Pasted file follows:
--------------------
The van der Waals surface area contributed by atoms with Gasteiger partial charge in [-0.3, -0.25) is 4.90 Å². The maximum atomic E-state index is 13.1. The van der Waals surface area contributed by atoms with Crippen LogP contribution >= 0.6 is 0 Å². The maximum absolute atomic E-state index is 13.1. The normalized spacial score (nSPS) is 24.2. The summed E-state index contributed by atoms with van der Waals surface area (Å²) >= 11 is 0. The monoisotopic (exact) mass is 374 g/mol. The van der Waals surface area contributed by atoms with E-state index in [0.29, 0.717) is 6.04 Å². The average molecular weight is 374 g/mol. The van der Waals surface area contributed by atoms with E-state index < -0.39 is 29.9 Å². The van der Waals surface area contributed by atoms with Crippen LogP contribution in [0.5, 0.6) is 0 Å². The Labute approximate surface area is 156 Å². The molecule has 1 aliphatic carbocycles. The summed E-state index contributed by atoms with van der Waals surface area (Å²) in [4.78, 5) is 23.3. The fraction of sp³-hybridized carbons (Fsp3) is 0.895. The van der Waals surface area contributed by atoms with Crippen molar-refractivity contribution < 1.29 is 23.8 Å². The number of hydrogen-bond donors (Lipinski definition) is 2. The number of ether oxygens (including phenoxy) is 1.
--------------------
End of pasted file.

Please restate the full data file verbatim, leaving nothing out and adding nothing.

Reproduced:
The van der Waals surface area contributed by atoms with Gasteiger partial charge in [-0.3, -0.25) is 4.90 Å². The maximum atomic E-state index is 13.1. The van der Waals surface area contributed by atoms with Crippen LogP contribution >= 0.6 is 0 Å². The maximum absolute atomic E-state index is 13.1. The normalized spacial score (nSPS) is 24.2. The summed E-state index contributed by atoms with van der Waals surface area (Å²) >= 11 is 0. The monoisotopic (exact) mass is 374 g/mol. The van der Waals surface area contributed by atoms with E-state index in [0.29, 0.717) is 6.04 Å². The average molecular weight is 374 g/mol. The van der Waals surface area contributed by atoms with E-state index < -0.39 is 29.9 Å². The van der Waals surface area contributed by atoms with Crippen LogP contribution in [0.5, 0.6) is 0 Å². The Labute approximate surface area is 156 Å². The molecule has 1 aliphatic carbocycles. The summed E-state index contributed by atoms with van der Waals surface area (Å²) in [4.78, 5) is 23.3. The fraction of sp³-hybridized carbons (Fsp3) is 0.895. The van der Waals surface area contributed by atoms with Crippen molar-refractivity contribution < 1.29 is 23.8 Å². The number of hydrogen-bond donors (Lipinski definition) is 2. The number of ether oxygens (including phenoxy) is 1.